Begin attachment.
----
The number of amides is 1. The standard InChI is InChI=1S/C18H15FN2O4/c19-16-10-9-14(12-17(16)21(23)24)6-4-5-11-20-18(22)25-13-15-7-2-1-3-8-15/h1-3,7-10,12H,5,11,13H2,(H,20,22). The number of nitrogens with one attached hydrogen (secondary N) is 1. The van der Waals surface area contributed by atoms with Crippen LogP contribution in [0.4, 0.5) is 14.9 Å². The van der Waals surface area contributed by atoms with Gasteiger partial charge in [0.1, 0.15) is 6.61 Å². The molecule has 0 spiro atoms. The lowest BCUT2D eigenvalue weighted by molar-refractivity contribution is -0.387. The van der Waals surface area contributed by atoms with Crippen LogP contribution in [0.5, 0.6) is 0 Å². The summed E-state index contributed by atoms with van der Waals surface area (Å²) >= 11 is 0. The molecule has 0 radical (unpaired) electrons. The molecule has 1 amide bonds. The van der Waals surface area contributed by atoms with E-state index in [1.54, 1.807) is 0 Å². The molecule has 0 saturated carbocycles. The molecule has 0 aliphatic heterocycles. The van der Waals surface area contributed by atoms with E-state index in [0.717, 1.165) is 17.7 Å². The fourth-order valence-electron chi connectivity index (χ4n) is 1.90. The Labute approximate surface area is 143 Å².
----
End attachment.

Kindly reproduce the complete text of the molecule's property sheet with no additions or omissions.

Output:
The number of amides is 1. The standard InChI is InChI=1S/C18H15FN2O4/c19-16-10-9-14(12-17(16)21(23)24)6-4-5-11-20-18(22)25-13-15-7-2-1-3-8-15/h1-3,7-10,12H,5,11,13H2,(H,20,22). The number of nitrogens with one attached hydrogen (secondary N) is 1. The van der Waals surface area contributed by atoms with Crippen LogP contribution in [0.4, 0.5) is 14.9 Å². The van der Waals surface area contributed by atoms with Gasteiger partial charge in [0.1, 0.15) is 6.61 Å². The molecule has 0 spiro atoms. The lowest BCUT2D eigenvalue weighted by molar-refractivity contribution is -0.387. The van der Waals surface area contributed by atoms with Crippen LogP contribution in [0.5, 0.6) is 0 Å². The summed E-state index contributed by atoms with van der Waals surface area (Å²) >= 11 is 0. The molecule has 0 radical (unpaired) electrons. The molecule has 1 amide bonds. The van der Waals surface area contributed by atoms with E-state index in [1.54, 1.807) is 0 Å². The molecule has 0 saturated carbocycles. The molecule has 0 aliphatic heterocycles. The van der Waals surface area contributed by atoms with E-state index in [0.717, 1.165) is 17.7 Å². The fourth-order valence-electron chi connectivity index (χ4n) is 1.90. The Labute approximate surface area is 143 Å².